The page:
"Wasps were never just my employers, they were always more than that. We had a daughter in London but moved up here because of the club. We’ve made our home here and love living here. You feel a sense of burden of ‘you’ve brought them here, your career’. I never thought I would be a professional rugby player, play at the top of the game, and be made redundant," Launchbury explains.
"Everyone’s time at a club finishes and I was lucky to have 13 years with Wasps. Some of my great friends have had way shorter spells. I think about Sam Jones who came through the academy with me, his time was cut short in his mid-20s just as he was showing how good he could be. I knew with my age that I would hopefully play for a few more years, but if my career stopped through injury you would almost be thankful for the years I’d had, not cursing the time I had lost.
"My instant frustration, however, was for the guys who were at the start of their journey at Wasps, guys who the club should have been built around for the next 10, 15 years. And now that’s gone. They are never going to come back and play for Wasps in that group again.
"Charlie Atkinson, who in my mind is going to go on and have a fantastic career in the Premiership and most likely at international level, he should be at Wasps for the next decade leading that team. The Willis brothers. Sam Spink. You could name a load of that bunch in their mid-20s. I think of them, what could have been for them, what we were trying to build.
"I think of the under-18s who I coached last year whose dream was to get a professional contract and pull on a shirt to play for Wasps. That won’t happen for them, or at least not for a period of time. Those are the bits that… yes, people were made redundant that day. But there are a whole load of people whose ambition was to pull on that shirt, and ex-players who look back on their time with the club, and all that history has gone."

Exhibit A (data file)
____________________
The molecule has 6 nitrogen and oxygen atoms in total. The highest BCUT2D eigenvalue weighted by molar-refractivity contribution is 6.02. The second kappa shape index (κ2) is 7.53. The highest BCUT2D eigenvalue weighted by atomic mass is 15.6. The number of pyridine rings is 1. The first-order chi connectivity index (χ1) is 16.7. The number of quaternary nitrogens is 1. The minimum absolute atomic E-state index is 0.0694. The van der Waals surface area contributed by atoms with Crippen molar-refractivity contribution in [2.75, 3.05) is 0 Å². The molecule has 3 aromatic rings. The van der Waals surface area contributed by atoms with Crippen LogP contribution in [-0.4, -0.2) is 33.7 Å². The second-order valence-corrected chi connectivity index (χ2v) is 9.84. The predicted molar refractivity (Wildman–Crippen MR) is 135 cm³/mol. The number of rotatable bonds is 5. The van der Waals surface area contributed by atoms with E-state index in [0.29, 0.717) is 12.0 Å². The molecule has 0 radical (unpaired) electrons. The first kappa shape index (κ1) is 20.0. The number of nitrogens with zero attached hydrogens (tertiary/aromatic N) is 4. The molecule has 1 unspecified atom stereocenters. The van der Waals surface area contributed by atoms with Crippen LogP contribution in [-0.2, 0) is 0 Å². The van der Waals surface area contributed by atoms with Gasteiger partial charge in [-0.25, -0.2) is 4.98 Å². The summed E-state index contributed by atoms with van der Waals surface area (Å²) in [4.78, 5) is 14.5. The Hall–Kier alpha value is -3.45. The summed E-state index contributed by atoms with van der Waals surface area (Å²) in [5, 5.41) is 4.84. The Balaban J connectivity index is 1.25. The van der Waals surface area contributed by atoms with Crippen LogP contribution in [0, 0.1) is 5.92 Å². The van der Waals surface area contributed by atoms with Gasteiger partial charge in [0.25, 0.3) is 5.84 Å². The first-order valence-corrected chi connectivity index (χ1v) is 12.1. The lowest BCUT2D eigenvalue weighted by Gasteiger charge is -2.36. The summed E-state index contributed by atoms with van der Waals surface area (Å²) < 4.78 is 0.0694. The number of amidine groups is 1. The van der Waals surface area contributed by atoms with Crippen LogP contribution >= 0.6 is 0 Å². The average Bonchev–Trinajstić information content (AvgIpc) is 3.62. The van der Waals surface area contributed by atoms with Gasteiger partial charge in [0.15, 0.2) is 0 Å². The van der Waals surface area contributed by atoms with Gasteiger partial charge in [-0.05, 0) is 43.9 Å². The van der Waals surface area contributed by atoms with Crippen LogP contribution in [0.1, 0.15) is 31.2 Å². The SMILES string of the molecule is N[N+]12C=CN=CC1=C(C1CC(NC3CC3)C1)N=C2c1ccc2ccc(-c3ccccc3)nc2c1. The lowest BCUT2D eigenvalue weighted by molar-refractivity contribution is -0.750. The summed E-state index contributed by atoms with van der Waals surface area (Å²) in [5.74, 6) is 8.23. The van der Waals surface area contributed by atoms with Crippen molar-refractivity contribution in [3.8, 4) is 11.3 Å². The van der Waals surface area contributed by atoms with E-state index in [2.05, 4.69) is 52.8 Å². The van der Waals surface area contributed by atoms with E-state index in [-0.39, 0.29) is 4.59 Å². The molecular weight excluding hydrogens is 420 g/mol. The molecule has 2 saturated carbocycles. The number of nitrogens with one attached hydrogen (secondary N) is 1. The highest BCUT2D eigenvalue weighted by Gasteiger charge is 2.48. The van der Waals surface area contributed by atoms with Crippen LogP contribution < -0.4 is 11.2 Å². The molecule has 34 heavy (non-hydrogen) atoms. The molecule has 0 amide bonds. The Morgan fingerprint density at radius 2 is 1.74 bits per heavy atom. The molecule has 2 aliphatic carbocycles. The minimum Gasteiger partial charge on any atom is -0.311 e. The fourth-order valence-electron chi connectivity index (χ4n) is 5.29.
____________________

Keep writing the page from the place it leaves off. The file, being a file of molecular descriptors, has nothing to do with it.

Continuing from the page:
It is hard to imagine Launchbury playing for any other club. He joined Wasps at 19 having originally planned to go to the University of Bath, hoping to play a few 'A' League games and potentially pick up a contract with Bath. Impressing for Worthing during his gap year changed those plans.
An offer came from Wasps which sat on his desk for "three, four months" as he weighed up whether to delay university or give rugby a go. "And I’m obviously so glad I did. As soon as I walked into Wasps that’s where I felt I belonged."
Within two years he was playing for England, but only after earning his stripes with Wasps. Richard Birkett and John Hart were notable mentors, with Launchbury relishing the old-school jobs handed out to him as an academy player.
"I understand things are different now and the game has become younger, but I enjoyed earning the respect of those guys, enjoyed doing the dodgy jobs around the club, cleaning boots, being on the team social serving their drinks for the night. It was a rite of passage into the first team. I loved it."
Playing for Toyota is likely to be a different experience. The move will be a "great adventure" as a family with Mallory, who is pregnant with their third child, and the couple's children joining Launchbury in Japan. By July he will be back in the Gallagher Premiership with Harlequins, returning to the club where he spent time as a teenager in the academy alongside Luke Wallace, Will Collier and Charlie Matthews.
Adding to his 70 England caps has not been ruled out. Eddie Jones invited him to train with the squad this autumn but the timing wasn't right, with Launchbury focusing on his family and finding a club. "[Jones] has been very supportive, good as gold. I am still ambitious, I still want to prove myself at the highest stage. This [move to Japan] is about us, my family, and doing something different. I think I have earned it to refresh, recharge, hopefully come back in July and prove how good I am."
Whatever happens with Wasps it feels unlikely, given his age and how long it may take the club to return to the top, that Launchbury will ever play for Wasps again. If he has a regret, it is that he was never able to win the Premiership with the club, having reached two finals. The squad are now scattered across the world, and Launchbury and his growing family will attempt to move on. But the whole mess feels like a tragedy.
"I do hope the club comes back to life in some form, and I know some good people are working hard to try and make that happen. I think it might take a little while. To lose a club, a brand, an identity, a family in a puff of smoke to never be seen again, I really hope that’s not the case."